March 3, 2014 § Leave a comment
Last October, during Open Access Week, I participated in a stimulating panel as part of the “2013–14 Tanner Talks: Information and Access: Sharing Knowledge Across Virtual Communities” at Utah State University on Wednesday, October 23, 2013. Here is the description:
Peter Binfield (physicist & publisher of PeerJ, an open-access journal), Rebecca Frost Davis (an expert on digital humanities at St. Edward’s University) and Adam Moore (an expert on information ethics at University of Washington) will discuss the terms, the movements, and the philosophical impetus for and potential shortcomings of higher education as it becomes “digital” and “open.” The 2013–14 Tanner Talks, a series of cross-disciplinary events focusing on the theme “Knowledge and Community,” are a presentation of the College of Humanities and Social Sciences.
My role on the panel was to address Digital Humanities and Open Access. I was asked to prepare answers to these questions in advance:
- What are the benefits and costs of open access and increasing digitization of academic work?
- What is the relationship between Digital Humanities and open access?
- How is the Digital Humanities movement changing scholarship and teaching?
The video for this panel is available online as a video podcast from Utah State University.
For those who watch the video–my notes were on my iPhone. I wasn’t texting or checking email throughout the panel.
My experience in this panel led me to better articulate for myself what I’ve been discussing in subsequent talks as the change in the knowledge economy from a model of scarcity to one of abundance and the challenges of adjusting to that change, especially as they relate to scholarship and other academic practices.
November 12, 2013 § 3 Comments
In Spring 2013, I taught LAT312K: Intermediate Latin at the University of Texas-Austin. This was the fourth and last required course in the Latin sequence at UT and focused on Vergil’s Aeneid. The course functioned both as a cap to a student’s Latin experience (several of my students were graduating seniors finishing off their required courses) and a gateway into advanced study of Latin literature and culture for Classics majors. One of my goals in the course was introducing students to a variety of approaches scholars take to the study of Latin literature in general and Vergil’s Aeneid in particular. This goal allowed me to include a digital humanities element in the course by having my students experiment with digital methodologies. One such assignment focused on text analysis. I include the assignment below, as well as my reflections on how this pedagogical experiment went. « Read the rest of this entry »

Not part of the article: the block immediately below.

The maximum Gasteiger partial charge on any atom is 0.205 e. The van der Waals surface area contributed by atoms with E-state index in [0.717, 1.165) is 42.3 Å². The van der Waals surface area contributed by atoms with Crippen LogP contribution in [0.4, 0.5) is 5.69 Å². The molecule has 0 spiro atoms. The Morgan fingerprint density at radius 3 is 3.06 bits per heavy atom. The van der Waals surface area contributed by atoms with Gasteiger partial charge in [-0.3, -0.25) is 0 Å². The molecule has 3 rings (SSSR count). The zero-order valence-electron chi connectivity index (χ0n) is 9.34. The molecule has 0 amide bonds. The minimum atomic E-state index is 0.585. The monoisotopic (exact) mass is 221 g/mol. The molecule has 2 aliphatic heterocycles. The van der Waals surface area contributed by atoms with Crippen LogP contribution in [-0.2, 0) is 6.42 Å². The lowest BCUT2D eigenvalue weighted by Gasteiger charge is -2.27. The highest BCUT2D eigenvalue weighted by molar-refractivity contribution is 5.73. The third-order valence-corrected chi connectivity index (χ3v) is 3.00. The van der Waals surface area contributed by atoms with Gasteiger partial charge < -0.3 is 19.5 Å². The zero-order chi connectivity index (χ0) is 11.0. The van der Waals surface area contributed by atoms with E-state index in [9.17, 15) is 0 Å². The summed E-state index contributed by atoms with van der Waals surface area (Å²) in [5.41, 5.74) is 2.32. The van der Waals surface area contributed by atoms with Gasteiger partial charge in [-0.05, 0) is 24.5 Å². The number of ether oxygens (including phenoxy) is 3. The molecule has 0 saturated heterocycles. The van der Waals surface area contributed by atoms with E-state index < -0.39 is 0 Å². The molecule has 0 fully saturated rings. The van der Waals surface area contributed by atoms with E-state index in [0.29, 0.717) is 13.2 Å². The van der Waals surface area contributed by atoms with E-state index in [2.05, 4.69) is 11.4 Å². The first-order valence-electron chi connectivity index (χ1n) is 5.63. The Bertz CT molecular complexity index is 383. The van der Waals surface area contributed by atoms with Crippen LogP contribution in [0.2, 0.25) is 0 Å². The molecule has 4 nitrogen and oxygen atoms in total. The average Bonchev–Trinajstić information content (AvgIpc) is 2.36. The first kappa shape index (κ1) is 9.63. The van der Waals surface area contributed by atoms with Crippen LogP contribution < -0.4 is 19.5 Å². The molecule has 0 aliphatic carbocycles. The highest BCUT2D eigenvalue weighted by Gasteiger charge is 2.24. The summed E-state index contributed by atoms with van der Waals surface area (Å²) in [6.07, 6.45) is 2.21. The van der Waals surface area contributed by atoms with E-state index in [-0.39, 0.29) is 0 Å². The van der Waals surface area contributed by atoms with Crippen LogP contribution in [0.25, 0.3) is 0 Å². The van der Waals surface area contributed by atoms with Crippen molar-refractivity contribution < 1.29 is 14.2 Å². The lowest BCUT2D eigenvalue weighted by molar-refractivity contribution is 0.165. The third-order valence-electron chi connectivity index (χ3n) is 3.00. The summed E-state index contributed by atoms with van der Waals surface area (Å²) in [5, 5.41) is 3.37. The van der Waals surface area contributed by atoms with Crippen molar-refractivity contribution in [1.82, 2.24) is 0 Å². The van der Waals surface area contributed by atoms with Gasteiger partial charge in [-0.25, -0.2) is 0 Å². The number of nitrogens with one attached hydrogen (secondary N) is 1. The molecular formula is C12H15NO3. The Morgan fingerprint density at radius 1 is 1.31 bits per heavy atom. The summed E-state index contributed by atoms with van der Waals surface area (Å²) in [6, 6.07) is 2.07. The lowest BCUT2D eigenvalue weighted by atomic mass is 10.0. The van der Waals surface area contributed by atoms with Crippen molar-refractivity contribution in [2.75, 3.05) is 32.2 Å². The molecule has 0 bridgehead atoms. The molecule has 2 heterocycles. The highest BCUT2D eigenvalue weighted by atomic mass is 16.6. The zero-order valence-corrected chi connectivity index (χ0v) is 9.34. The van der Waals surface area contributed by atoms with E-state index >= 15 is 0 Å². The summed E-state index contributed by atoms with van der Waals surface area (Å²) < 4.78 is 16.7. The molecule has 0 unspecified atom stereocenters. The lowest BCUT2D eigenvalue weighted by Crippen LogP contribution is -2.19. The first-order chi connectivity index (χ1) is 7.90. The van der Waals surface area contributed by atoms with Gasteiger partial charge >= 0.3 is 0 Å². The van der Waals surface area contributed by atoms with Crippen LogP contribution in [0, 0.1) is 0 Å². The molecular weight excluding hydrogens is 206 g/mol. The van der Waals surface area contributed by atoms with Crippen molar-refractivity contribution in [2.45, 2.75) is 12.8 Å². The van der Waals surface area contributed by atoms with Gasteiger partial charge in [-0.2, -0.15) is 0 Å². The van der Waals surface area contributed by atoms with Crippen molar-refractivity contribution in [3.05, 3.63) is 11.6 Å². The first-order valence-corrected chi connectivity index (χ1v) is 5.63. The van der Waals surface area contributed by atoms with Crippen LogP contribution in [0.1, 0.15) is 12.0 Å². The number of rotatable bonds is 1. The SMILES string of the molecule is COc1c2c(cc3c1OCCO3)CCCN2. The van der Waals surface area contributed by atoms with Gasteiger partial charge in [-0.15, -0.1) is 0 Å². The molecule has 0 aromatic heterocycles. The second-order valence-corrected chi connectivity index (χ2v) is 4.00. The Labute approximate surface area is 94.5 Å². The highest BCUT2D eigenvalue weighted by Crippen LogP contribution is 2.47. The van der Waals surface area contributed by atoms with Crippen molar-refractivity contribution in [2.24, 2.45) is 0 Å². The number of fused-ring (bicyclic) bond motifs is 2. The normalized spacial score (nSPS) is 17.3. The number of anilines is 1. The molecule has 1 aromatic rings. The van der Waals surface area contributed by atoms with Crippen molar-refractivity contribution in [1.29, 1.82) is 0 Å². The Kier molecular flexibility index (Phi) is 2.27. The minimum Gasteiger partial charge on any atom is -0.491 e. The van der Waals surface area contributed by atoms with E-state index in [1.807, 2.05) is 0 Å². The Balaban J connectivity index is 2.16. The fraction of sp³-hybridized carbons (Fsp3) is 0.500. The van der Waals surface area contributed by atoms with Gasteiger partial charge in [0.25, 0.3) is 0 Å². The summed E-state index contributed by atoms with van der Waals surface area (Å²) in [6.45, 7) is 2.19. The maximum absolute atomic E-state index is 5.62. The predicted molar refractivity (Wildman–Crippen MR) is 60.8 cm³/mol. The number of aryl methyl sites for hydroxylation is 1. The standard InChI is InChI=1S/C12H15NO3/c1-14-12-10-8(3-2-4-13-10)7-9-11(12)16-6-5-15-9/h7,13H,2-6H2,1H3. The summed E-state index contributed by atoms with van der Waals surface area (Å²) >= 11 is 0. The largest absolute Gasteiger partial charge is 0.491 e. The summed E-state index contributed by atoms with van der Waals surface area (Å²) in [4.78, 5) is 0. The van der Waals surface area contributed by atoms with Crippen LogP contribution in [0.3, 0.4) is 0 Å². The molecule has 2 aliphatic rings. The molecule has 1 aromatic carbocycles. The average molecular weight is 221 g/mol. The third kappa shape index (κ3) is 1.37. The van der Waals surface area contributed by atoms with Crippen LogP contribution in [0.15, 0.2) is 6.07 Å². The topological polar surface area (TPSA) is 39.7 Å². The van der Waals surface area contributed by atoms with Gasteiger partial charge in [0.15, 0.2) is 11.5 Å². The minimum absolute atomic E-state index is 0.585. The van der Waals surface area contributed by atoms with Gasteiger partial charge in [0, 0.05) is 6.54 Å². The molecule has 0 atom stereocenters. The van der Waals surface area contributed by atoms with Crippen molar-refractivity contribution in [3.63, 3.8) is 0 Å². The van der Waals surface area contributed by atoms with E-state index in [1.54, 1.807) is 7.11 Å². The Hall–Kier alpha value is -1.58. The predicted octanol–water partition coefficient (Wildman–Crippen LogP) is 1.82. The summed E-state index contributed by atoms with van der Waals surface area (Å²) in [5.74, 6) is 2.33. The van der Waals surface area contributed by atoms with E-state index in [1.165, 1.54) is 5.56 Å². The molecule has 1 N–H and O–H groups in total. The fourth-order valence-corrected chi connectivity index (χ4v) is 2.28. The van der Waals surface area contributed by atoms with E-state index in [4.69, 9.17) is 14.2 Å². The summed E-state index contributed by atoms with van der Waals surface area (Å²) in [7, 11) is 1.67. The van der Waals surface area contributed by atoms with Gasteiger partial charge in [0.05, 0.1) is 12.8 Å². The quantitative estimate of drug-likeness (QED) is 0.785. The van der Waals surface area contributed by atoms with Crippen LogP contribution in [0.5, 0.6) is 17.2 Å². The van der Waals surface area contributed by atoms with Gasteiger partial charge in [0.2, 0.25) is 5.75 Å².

February 1, 2013 § Leave a comment
In my experience one of the key appeals of digital humanities at small liberal arts colleges is the opportunity for undergraduates to do applied, authentic research in the humanities. Last week at the annual meeting of the Association of American Colleges and Universities (AAC&U), I had the pleasure of being part of a panel (with Daniel Chamberlain, Jeff McClurken, and Jim Proctor) showcasing undergraduate research using digital tools and methodologies both in the digital humanities and beyond. I had actually titled the panel, “Undergraduates as Public Digital Scholars” in hopes of attracting the attention of those interested in undergraduate research, one of the high impact practices for liberal education advocated by AAC&U. « Read the rest of this entry »
October 15, 2012 § Leave a comment